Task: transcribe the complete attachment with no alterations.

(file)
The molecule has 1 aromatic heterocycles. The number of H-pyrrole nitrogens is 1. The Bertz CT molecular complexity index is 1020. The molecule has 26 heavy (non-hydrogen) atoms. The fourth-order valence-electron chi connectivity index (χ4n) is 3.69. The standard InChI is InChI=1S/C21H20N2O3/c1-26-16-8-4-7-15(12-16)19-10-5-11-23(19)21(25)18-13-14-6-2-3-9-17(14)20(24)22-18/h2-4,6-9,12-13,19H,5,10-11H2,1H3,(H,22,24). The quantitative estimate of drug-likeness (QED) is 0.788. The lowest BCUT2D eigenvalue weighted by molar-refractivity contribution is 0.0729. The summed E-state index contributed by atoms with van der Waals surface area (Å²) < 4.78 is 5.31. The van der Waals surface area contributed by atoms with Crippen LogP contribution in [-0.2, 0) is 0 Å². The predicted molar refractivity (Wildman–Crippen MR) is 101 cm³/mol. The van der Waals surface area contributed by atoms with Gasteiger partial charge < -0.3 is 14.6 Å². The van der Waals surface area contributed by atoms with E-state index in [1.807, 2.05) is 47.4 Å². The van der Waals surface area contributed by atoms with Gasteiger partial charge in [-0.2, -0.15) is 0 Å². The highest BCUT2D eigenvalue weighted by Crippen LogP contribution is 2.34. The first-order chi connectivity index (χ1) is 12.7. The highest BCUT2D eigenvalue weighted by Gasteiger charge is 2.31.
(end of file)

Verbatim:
The molecule has 1 aromatic heterocycles. The number of H-pyrrole nitrogens is 1. The Bertz CT molecular complexity index is 1020. The molecule has 26 heavy (non-hydrogen) atoms. The fourth-order valence-electron chi connectivity index (χ4n) is 3.69. The standard InChI is InChI=1S/C21H20N2O3/c1-26-16-8-4-7-15(12-16)19-10-5-11-23(19)21(25)18-13-14-6-2-3-9-17(14)20(24)22-18/h2-4,6-9,12-13,19H,5,10-11H2,1H3,(H,22,24). The quantitative estimate of drug-likeness (QED) is 0.788. The lowest BCUT2D eigenvalue weighted by molar-refractivity contribution is 0.0729. The summed E-state index contributed by atoms with van der Waals surface area (Å²) < 4.78 is 5.31. The van der Waals surface area contributed by atoms with Crippen LogP contribution in [-0.2, 0) is 0 Å². The predicted molar refractivity (Wildman–Crippen MR) is 101 cm³/mol. The van der Waals surface area contributed by atoms with Gasteiger partial charge < -0.3 is 14.6 Å². The van der Waals surface area contributed by atoms with E-state index in [1.807, 2.05) is 47.4 Å². The van der Waals surface area contributed by atoms with Gasteiger partial charge in [-0.2, -0.15) is 0 Å². The highest BCUT2D eigenvalue weighted by Crippen LogP contribution is 2.34. The first-order chi connectivity index (χ1) is 12.7. The highest BCUT2D eigenvalue weighted by Gasteiger charge is 2.31.